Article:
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Understanding Tissue Issues
(Biospecimen) Donation

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If you’ve received a cancer diagnosis recently, you may be surprised to learn that in many cases, treatment options have not greatly changed over the past 15 to 20 years. For many types of cancer, surgery, usually followed by radiation, chemotherapy, and/or hormone therapy, continues to represent the “standard of care”.

Personalized therapy, consisting of a treatment with an agent that targets a specific molecular alteration in the cancer, may be available for treatment in a small subset of cancers, but this depends on whether specific molecular biomarkers have been identified for the particular tumor type.

In order to broaden the reach of personalized medicine to greater numbers of cancer patients, biomedical research requires help from patients, researchers, and the pharmaceutical/biotechnology industries.

  • Patients need to be provided with information that helps them understand the importance of biospecimen donation; this may then persuade them to participate and donate.
  • Researchers must continue to focus on identifying meaningful cancer biomarkers.
  • Stakeholders must work together to identify successful means of creating additional tissue banks to facilitate and expedite the biomarker discovery process.
  • Private industry, including pharmaceutical and biotechnology companies, must continue to focus on developing targeted treatments and the molecular diagnostics needed, besides conducting clinical trials to study agents’ safety and efficacy.


All are crucial to fulfill the promise of personalized medicine!


For that reason, in this section, we will discuss the use of biospecimens for research.

“Biospecimens” refers to biological materials including tumor tissue, normal tissue, skin, blood (serum and plasma), hair, urine, saliva, and buccal cells (swabbed from the inside of your cheeks). All of these samples can serve as DNA sources.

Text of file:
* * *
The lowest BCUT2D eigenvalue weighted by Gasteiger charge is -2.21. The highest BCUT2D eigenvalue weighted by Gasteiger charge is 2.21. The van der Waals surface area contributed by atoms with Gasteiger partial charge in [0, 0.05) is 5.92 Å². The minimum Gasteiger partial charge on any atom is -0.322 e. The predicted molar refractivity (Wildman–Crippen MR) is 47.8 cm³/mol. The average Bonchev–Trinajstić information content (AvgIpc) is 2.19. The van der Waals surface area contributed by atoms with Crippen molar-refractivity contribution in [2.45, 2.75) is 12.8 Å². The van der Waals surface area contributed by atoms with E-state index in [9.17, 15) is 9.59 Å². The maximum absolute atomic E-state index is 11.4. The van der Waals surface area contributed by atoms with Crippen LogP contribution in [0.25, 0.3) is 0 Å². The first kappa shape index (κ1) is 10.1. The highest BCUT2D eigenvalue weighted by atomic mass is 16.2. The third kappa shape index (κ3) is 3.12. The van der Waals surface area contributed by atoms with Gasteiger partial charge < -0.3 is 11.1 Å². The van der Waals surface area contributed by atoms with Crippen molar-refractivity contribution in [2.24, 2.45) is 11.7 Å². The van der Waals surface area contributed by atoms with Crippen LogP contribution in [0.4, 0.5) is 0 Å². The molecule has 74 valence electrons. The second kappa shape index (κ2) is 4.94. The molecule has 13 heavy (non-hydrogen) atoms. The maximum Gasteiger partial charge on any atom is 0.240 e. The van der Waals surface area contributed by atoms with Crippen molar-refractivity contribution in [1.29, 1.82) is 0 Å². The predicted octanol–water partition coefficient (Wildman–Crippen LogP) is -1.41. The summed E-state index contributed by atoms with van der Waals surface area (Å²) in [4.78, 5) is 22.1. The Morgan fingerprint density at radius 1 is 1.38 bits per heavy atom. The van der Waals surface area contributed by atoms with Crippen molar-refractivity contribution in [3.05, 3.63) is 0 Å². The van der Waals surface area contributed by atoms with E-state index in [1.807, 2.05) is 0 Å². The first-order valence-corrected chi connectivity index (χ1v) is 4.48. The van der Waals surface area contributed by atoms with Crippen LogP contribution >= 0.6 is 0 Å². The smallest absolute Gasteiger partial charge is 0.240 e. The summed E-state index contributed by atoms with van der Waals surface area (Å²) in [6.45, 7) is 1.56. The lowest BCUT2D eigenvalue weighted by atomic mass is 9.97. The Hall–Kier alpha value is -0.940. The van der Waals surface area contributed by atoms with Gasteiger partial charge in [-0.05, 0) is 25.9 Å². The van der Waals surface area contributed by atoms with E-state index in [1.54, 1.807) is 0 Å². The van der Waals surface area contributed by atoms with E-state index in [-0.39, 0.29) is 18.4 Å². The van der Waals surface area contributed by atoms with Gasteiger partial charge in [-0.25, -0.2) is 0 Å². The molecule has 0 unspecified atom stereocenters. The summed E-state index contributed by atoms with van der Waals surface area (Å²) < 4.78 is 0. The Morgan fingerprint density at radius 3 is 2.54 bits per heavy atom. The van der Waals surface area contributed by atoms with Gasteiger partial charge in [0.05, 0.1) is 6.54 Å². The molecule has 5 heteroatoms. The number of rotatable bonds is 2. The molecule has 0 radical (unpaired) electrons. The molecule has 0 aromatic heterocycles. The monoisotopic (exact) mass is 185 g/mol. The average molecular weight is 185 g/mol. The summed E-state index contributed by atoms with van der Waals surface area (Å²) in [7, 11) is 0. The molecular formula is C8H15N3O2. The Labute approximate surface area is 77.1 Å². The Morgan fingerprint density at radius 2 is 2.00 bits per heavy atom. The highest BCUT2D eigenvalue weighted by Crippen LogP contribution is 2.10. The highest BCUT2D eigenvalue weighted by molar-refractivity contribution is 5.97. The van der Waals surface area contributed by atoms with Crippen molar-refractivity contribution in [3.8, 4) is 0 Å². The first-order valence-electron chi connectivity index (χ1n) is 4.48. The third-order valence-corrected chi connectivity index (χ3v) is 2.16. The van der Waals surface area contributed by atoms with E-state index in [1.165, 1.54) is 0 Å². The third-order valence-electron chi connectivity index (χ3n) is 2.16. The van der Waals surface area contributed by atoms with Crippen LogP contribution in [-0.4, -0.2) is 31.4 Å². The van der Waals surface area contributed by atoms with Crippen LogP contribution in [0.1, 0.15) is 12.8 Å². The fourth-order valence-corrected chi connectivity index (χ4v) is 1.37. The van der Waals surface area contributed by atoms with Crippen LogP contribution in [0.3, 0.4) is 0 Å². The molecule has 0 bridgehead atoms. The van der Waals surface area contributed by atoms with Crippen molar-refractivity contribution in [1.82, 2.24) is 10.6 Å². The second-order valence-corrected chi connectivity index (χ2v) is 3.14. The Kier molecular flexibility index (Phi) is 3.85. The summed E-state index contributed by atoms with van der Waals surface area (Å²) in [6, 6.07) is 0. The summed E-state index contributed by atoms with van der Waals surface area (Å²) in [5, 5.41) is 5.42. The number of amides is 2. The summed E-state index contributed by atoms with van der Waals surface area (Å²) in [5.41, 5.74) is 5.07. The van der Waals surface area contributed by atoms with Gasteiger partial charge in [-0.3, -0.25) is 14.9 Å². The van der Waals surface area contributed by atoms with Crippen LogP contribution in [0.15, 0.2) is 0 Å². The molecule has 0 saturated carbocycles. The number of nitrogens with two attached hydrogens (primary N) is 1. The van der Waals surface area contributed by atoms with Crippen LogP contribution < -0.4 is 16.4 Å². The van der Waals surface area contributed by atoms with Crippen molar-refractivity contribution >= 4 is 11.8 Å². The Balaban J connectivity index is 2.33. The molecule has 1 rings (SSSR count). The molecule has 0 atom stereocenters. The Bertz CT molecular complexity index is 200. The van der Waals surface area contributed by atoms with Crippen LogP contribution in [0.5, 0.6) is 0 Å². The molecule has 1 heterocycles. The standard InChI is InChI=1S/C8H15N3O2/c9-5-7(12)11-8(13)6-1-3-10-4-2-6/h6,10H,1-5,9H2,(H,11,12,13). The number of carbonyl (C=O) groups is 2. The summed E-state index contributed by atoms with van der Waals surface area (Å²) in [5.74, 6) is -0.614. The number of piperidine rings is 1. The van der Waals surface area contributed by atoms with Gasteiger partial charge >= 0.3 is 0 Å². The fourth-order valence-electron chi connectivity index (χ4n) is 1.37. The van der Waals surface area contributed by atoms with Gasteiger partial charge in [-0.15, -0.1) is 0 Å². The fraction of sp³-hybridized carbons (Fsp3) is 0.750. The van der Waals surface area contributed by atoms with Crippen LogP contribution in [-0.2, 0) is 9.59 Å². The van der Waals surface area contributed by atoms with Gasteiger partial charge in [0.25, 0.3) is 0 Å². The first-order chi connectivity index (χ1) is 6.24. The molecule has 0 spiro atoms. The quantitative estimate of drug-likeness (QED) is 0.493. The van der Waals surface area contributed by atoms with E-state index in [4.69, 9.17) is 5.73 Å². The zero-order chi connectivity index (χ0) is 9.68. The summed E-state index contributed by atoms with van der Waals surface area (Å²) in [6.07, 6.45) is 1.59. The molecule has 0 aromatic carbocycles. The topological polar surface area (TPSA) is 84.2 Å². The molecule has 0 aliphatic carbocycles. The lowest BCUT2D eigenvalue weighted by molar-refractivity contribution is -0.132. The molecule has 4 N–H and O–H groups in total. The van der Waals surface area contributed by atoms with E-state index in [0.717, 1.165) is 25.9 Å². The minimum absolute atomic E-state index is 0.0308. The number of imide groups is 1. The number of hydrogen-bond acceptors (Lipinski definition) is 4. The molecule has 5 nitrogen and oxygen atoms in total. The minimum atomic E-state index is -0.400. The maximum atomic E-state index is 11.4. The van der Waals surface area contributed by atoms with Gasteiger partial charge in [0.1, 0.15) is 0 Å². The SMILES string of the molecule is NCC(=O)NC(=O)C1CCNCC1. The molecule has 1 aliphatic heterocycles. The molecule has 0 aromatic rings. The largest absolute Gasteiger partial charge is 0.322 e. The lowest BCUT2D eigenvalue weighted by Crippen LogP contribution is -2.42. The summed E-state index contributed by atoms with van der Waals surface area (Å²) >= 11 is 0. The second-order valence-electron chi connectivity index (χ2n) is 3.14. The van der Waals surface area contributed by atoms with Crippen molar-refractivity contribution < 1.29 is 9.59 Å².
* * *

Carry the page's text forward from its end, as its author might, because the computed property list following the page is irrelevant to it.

Image courtesy of the University of Miami School of Medicine  

Personalized Medicine
Medicine &
Tissue Issues
Recently Diagnosed
Cancer 101

For consistency in this discussion, most of the examples described will refer to solid tumors in the cancer setting. Because the term “tissue” is often used interchangeably with the term “biospecimen” and is a more familiar term, the rest of this section will refer to biospecimens as tissue.

Why tissue is needed

Cancer research would not be able to move forward without donated human tissue.

Such research plays a crucial role in addressing the full spectrum of healthcare concerns regarding cancer, including:

  • Prevention
  • Early detection
  • Diagnosis
  • Treatment

In addition, as discussed throughout this module, this research has been critical to the discovery and development of biomarkers that have already made a tremendous impact in improving the diagnosis and treatment of specific types of cancer (see section on Personalized Medicine).

In this setting, research on human tissues enables research into:

  • The identification and validation of biomarkers and the creation of biomarker tests (assays) that may predict response to a particular treatment (often called companion diagnostics).
  • The identification and validation of biomarkers that improve the ability to predict individual prognosis, e.g., the presence or lack of the estrogen receptor (ER) in breast cancers. Tests that are used to measure these biomarkers are referred to as “molecular diagnostics”.


Below are examples of research successes made possible by tissue donation:

Biomarkers Found
Agents Developed

Gleevec (CML)
Herceptin (breast cancer)
Cetuximab (colon cancer)
Gleevec (GIST)
Iressa (NSCLC)
Zelboraf (melanoma)

For more information on these agents, please click here.

Cancer research takes place in many different types of facilities:

  • Academic medical centers
  • Community hospitals
  • VA hospitals
  • Pharmaceutical and biotechnology companies
  • Government medical centers within the National Institutes of Health (NIH)
  • Military biomedical research centers
  • Centers of physical sciences.

Most, if not all, of these entities have a need for human tissue for research purposes, even when they do not have direct interaction with patients or research participants. Thus, it is important that people who may be able to donate tissue are fully informed about this aspect of research.



“Content Developed September 1, 2012”


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